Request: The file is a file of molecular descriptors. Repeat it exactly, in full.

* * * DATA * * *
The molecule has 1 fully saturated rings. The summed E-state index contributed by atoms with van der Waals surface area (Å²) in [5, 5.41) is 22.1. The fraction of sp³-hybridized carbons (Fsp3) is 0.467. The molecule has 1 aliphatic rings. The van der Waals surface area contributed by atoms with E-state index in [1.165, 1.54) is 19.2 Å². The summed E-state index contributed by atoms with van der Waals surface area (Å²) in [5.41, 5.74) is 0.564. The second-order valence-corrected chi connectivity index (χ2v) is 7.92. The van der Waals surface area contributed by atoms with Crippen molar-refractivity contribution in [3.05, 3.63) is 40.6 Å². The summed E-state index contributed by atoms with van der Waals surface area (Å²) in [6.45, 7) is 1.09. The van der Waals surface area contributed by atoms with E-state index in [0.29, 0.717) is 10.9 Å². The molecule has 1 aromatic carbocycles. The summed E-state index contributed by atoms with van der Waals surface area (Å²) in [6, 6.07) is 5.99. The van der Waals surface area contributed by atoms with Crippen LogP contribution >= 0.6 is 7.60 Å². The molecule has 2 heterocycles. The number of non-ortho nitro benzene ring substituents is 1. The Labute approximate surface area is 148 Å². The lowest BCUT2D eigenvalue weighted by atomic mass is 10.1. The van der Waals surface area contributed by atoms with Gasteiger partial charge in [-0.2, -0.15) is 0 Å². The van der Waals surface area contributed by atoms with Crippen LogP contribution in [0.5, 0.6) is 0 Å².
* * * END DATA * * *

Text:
The molecule has 1 fully saturated rings. The summed E-state index contributed by atoms with van der Waals surface area (Å²) in [5, 5.41) is 22.1. The fraction of sp³-hybridized carbons (Fsp3) is 0.467. The molecule has 1 aliphatic rings. The van der Waals surface area contributed by atoms with E-state index in [1.165, 1.54) is 19.2 Å². The summed E-state index contributed by atoms with van der Waals surface area (Å²) in [5.41, 5.74) is 0.564. The second-order valence-corrected chi connectivity index (χ2v) is 7.92. The van der Waals surface area contributed by atoms with Crippen molar-refractivity contribution in [3.05, 3.63) is 40.6 Å². The summed E-state index contributed by atoms with van der Waals surface area (Å²) in [6.45, 7) is 1.09. The van der Waals surface area contributed by atoms with E-state index in [0.29, 0.717) is 10.9 Å². The molecule has 1 aromatic carbocycles. The summed E-state index contributed by atoms with van der Waals surface area (Å²) in [6, 6.07) is 5.99. The van der Waals surface area contributed by atoms with Crippen LogP contribution >= 0.6 is 7.60 Å². The molecule has 2 heterocycles. The number of non-ortho nitro benzene ring substituents is 1. The Labute approximate surface area is 148 Å². The lowest BCUT2D eigenvalue weighted by atomic mass is 10.1. The van der Waals surface area contributed by atoms with Gasteiger partial charge in [-0.2, -0.15) is 0 Å². The van der Waals surface area contributed by atoms with Crippen LogP contribution in [0.5, 0.6) is 0 Å².